From my younger days, I have this memory of someone pushing me.
They were heavier and there was no way I was going to win a contest of
strength, so I did the only thing I could think of: I moved back faster
than they were moving forward and did a neat little side-step. With
nothing to push against, they fell flat on their face.
Watching Tony Abbott over the past week, that memory suddenly flashed
into my head, because it works pretty well as a metaphor for his time
as PM. While there was a government to push against, he was very
successful, but now he’s the government the pushing just lands him flat
on his face.
If we had a dollar for every time we’ve heard the phrase “the mess we
inherited”, not only would the Budget be in surplus, but we could bail
out Greece (or “Greek”, as Alan Jones referred to it in an interview,
where he talked about the problems of “Greek, Italy, and Turkey.)
“Labor have no ideas for reducing the deficit,” moan the Liberals, as
if being in Opposition makes it mandatory for you to actually suggest
the proper way forward. Not that I don’t think that it isn’t reasonable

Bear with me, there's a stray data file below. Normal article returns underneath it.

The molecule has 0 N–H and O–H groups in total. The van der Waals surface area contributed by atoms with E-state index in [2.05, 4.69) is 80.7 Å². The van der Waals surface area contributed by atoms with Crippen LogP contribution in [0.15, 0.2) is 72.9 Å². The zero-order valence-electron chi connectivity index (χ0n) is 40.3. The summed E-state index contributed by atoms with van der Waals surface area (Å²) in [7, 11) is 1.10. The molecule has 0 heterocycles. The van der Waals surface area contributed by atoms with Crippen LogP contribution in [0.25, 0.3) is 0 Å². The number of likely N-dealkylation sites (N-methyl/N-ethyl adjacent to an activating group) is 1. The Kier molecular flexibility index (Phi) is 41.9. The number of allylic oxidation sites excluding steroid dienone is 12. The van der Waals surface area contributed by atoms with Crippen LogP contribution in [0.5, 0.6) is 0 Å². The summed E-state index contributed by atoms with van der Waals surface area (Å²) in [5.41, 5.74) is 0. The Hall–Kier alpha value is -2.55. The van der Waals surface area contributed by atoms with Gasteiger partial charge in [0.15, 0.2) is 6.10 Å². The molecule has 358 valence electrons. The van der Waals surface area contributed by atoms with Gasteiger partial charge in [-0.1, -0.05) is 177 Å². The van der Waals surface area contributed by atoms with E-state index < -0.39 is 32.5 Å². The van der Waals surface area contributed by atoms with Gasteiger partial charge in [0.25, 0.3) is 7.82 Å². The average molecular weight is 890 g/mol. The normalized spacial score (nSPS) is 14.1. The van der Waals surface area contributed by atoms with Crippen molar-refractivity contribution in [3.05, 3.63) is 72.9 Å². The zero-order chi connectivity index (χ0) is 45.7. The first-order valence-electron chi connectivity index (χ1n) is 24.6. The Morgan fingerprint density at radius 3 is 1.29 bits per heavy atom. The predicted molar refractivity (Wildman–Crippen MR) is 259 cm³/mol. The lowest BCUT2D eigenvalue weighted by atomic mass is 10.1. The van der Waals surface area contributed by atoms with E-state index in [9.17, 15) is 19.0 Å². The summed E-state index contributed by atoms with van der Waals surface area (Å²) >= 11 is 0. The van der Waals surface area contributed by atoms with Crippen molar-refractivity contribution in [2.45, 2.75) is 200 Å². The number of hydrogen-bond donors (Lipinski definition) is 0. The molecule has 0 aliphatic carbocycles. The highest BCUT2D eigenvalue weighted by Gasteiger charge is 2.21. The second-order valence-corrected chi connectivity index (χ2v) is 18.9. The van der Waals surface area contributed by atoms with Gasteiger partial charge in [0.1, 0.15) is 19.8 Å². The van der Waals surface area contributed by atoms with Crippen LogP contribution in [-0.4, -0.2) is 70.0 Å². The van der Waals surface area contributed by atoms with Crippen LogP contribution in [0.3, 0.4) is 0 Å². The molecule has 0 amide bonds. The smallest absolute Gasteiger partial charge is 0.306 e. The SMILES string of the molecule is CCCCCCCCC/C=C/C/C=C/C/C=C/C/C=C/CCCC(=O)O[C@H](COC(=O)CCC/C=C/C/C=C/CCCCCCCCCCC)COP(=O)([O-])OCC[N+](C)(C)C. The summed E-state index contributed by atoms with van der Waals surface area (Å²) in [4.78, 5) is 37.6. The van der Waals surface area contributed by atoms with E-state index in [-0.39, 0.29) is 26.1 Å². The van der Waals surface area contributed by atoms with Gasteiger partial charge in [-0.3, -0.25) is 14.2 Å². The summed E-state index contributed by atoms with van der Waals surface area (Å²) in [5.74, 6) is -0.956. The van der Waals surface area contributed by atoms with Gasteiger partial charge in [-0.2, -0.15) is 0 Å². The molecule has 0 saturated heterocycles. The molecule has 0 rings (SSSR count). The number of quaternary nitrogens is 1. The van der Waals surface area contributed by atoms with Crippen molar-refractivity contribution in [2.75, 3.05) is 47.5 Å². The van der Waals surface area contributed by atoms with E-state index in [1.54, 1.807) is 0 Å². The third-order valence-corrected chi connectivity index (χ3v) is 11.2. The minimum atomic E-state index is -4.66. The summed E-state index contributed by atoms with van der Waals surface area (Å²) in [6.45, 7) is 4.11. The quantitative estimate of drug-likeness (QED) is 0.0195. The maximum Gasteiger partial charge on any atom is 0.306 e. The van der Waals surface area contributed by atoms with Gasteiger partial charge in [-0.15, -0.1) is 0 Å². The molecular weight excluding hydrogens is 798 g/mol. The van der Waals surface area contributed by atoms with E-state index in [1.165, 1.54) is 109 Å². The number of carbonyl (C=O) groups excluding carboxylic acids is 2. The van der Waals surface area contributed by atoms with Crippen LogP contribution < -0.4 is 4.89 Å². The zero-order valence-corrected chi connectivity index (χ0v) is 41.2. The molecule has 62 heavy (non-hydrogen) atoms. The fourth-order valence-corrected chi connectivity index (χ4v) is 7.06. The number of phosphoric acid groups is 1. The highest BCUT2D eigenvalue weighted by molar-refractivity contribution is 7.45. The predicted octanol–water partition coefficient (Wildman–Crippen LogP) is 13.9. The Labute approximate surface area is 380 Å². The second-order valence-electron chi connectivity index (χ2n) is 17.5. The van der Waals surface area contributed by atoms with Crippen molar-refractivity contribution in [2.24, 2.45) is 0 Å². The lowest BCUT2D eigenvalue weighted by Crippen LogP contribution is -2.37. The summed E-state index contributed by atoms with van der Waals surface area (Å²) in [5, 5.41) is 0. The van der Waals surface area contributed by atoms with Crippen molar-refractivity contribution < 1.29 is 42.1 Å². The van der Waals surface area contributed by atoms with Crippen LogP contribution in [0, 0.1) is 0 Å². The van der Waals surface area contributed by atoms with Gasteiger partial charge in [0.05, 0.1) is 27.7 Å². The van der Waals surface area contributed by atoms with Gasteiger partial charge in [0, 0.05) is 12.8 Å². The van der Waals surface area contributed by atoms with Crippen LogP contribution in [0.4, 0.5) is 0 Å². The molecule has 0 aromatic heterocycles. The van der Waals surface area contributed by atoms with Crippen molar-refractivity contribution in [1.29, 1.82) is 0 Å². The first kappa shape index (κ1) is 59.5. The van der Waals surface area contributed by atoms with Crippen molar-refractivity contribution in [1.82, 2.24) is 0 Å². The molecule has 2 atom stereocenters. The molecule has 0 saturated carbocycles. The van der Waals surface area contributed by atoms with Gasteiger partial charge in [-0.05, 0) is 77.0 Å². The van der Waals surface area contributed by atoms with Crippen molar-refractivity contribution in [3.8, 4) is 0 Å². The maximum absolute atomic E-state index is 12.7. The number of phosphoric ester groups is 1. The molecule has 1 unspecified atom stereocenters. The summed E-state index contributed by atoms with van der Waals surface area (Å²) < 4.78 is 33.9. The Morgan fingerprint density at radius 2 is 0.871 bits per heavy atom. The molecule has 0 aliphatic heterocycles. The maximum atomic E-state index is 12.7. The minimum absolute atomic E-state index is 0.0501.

to suggest things from Opposition; it’s more that the Government would
repeat its “We have no choice” mantra to any suggestions from the
Opposition. (There is a rumour that Tony meant it when he said
“Workchoices” was dead – it’s being replaced with “Worknochoice, even if
you’re old or disabled because we believe in fairness.”
And speaking of fairness, I must say that Tony’s use of the word “holocaust” in relation to jobs had a certain element of … well, could I say a man under pressure:
“Under members opposite defence jobs in this country
declined by 10 per cent. There was a holocaust of jobs in defence
industries under members opposite.”
Before the Opposition could even raise a point of order, Mr Abbott continued, withdrawing the remark.
“That’s what there was Madame Speaker, jobs, jobs, jobs,
I’m sorry if I, I’m sorry and I withdraw Madame Speaker. There was a
decimation of jobs.”
I’m sorry if I, I’m sorry and I withdraw Madame Speaker.
One wonders what he was going to say with the “If I…” that wasn’t
finished. Oh perhaps it was just a pause and it should have no comma be
written as: “I’m sorry if I’m sorry and I withdraw, Madame Speaker”.
Of course, the PM was defending the rise in unemployment figures by
attacking Labor. One wonders what he’d do if Labor suddenly announced
that they’d taken everything he said to heart and were disbanding the
Party and there’d be no Opposition at the next election.
In fact, I wonder if we all said, we’re right behind you Tony,
nobody’s going to oppose anything you do. How long do you think you’ll
need to put your plan into practice?
And, by the way, what exactly is your plan?
Or is that like the “Who are you?” question.